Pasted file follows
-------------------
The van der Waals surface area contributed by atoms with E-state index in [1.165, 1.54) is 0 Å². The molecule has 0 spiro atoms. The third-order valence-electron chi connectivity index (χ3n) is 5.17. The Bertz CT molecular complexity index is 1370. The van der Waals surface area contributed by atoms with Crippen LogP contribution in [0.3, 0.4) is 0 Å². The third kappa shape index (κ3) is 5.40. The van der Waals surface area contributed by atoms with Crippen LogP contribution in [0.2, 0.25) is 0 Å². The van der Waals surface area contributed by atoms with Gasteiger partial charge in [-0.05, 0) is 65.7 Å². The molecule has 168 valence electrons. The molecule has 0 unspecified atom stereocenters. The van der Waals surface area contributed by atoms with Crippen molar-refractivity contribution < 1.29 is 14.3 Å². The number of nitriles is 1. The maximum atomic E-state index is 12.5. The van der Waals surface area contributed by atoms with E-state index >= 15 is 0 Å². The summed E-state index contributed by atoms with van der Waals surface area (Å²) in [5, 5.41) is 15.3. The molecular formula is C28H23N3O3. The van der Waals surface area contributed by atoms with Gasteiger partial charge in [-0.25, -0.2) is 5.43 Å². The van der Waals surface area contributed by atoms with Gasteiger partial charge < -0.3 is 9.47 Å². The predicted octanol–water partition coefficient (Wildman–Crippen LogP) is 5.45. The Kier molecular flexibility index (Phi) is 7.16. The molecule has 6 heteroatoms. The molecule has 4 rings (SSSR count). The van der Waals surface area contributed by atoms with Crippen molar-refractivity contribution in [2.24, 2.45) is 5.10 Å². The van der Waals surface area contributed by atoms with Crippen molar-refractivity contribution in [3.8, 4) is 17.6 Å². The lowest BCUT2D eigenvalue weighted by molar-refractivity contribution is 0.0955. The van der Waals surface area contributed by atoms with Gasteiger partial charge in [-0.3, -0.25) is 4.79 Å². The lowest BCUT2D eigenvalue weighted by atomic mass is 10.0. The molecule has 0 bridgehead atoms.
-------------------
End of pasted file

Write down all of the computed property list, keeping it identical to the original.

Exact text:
The van der Waals surface area contributed by atoms with E-state index in [1.165, 1.54) is 0 Å². The molecule has 0 spiro atoms. The third-order valence-electron chi connectivity index (χ3n) is 5.17. The Bertz CT molecular complexity index is 1370. The van der Waals surface area contributed by atoms with Crippen LogP contribution in [0.3, 0.4) is 0 Å². The third kappa shape index (κ3) is 5.40. The van der Waals surface area contributed by atoms with Crippen LogP contribution in [0.2, 0.25) is 0 Å². The van der Waals surface area contributed by atoms with Gasteiger partial charge in [-0.05, 0) is 65.7 Å². The molecule has 168 valence electrons. The molecule has 0 unspecified atom stereocenters. The van der Waals surface area contributed by atoms with Crippen molar-refractivity contribution < 1.29 is 14.3 Å². The number of nitriles is 1. The maximum atomic E-state index is 12.5. The van der Waals surface area contributed by atoms with E-state index >= 15 is 0 Å². The summed E-state index contributed by atoms with van der Waals surface area (Å²) in [5, 5.41) is 15.3. The molecular formula is C28H23N3O3. The van der Waals surface area contributed by atoms with Gasteiger partial charge in [-0.25, -0.2) is 5.43 Å². The van der Waals surface area contributed by atoms with Gasteiger partial charge < -0.3 is 9.47 Å². The predicted octanol–water partition coefficient (Wildman–Crippen LogP) is 5.45. The Kier molecular flexibility index (Phi) is 7.16. The molecule has 6 heteroatoms. The molecule has 4 rings (SSSR count). The van der Waals surface area contributed by atoms with Crippen molar-refractivity contribution in [2.24, 2.45) is 5.10 Å². The van der Waals surface area contributed by atoms with Crippen molar-refractivity contribution in [3.8, 4) is 17.6 Å². The lowest BCUT2D eigenvalue weighted by molar-refractivity contribution is 0.0955. The van der Waals surface area contributed by atoms with Gasteiger partial charge in [-0.3, -0.25) is 4.79 Å². The lowest BCUT2D eigenvalue weighted by atomic mass is 10.0. The molecule has 0 bridgehead atoms.